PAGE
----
JTA — Why haven’t Russian troops more forcefully attacked Dnipro, the Ukrainian city that is a spiritual center of the Chabad Hasidic Orthodox movement? According to one provocative Ukrainian Jewish oligarch, the answer is an ancient Kabbalistic curse against Russia’s Vladimir Putin.
Hennady Korban, who was stripped of his Ukrainian citizenship last month, told NV, a Ukrainian broadcaster, that he had initiated the curse, known as Pulsa Denura, against Putin — and that the Russian leader knew he had done so.
The Pulsa Denura is “a procedure in which you have to warn officially the enemy or person on whom you want to perform it, so that they know that such a procedure is being initiated against them. I warned Putin. Let him think further and draw conclusions,” Korban told NV in an interview that aired on August 11.
The Pulsa Denura is meant for enemies of the Jews and, according to believers, is supposed to bring about the death of the person upon whom it is placed within a year. If the curse does not work, some believe, the people who placed it will die instead.
How deeply the Pulsa Denura is rooted in Jewish tradition is a matter of debate.
While its name, Aramaic for “fiery lashes,” appears in some classical Jewish texts, its formulation as a curse with a specific procedure — a ceremony performed at night by 10 men over 40 years of age involving lighting candles, reciting mystical texts and, according to some, blowing shofars — appears to be a modern invention.
Still, the Pulsa Denura is widely known in Israel, where right-wing Orthodox Jews have deployed it against multiple politicians.
Extremists placed the curse against Prime Minister Yitzhak Rabin shortly before a Jewish extremist killed him in 1995. Their ceremony, held because Rabin was willing to cede land to the Palestinians, is widely understood as a low point in the use of Jewish rites within Israel’s polarizing political discourse.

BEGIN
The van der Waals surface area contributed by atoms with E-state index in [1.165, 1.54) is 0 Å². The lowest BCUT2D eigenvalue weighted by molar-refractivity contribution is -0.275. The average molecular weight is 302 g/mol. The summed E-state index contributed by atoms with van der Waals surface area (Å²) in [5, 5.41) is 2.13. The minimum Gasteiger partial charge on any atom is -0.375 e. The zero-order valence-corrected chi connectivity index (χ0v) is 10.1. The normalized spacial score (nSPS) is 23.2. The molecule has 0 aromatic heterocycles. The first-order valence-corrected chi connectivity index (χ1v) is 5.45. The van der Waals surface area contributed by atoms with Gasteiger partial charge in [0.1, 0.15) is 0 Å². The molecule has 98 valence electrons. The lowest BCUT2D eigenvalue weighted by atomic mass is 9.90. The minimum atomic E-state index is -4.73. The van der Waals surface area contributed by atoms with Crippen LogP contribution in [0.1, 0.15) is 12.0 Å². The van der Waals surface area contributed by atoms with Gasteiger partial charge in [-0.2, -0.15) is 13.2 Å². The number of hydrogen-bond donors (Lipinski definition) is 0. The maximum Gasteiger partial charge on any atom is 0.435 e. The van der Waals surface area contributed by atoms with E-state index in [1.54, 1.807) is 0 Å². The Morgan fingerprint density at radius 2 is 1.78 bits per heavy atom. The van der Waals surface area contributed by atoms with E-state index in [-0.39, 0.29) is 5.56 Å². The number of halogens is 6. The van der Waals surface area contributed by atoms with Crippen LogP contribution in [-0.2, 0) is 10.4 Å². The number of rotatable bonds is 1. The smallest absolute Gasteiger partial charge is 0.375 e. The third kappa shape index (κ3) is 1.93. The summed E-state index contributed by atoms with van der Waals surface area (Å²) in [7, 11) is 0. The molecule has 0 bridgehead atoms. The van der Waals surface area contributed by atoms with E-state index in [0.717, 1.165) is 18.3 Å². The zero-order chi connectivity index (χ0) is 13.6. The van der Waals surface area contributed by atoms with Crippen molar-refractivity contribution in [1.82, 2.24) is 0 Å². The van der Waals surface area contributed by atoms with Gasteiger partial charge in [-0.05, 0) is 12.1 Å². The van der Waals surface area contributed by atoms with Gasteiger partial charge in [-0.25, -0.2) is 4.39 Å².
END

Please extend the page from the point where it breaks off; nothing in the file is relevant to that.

Right-wing Israeli extremists also invoked the Pulsa Denura against Ariel Sharon, who was prime minister from 2001 to 2006, because of his plan to disengage from the West Bank; six months later, Sharon had a catastrophic stroke from which he never recovered.
And in 2013, Naftali Bennett, then Israel’s economics and trade minister, received a letter explaining that a Pulsa Denura had been placed against him because he had excluded a Haredi Orthodox party from his government coalition.
Korban, a mining executive who is facing corruption charges in his native Ukraine, did not say when or how he had warned Putin about the Pulsa Denura against him. But the procedure may explain, Korban said, why Putin has not taken major military actions against Dnipro, the city where Korban was born and has wielded political sway.
“I am a believing man, but I still think that this ceremony in some way also influenced the fact that so far Dnipro has not been hit. I want to knock on wood, I don’t want to jinx it, God forbid, nevertheless it is so,” he said.
It is not true that Dnipro, a city of about nearly 1 million in southeast Ukraine, has not been hit at all. While ground troops and light artillery have not reached the city, long-range missiles have — hundreds that have mostly struck civilian targets, its mayor recently told Politico. Still, it has so far fared better than many major Ukrainian cities, and its most notable building, the 22-story Menorah Center affiliated with the Chabad movement, has gone unscathed.
Korban’s curse is the latest in a long string of provocative antics by one of Ukraine’s most colorful political figures. In 2016, Korban defended himself against charges of embezzlement and kidnapping by saying that he faced the same treatment as Menachem Mendel Beilis, the Kyiv Jewish man accused of murder in a famous blood libel in 1913.
Korban was denied entry into Ukraine last month and learned that he had been stripped of his citizenship, ostensibly because he held dual citizenship, a move that Ukrainian president Volodymyr Zelensky defended as part of the normal course of affairs there. Two other prominent and politically significant Jewish businessmen were also among the roughly 100 people who lost their citizenship at the time.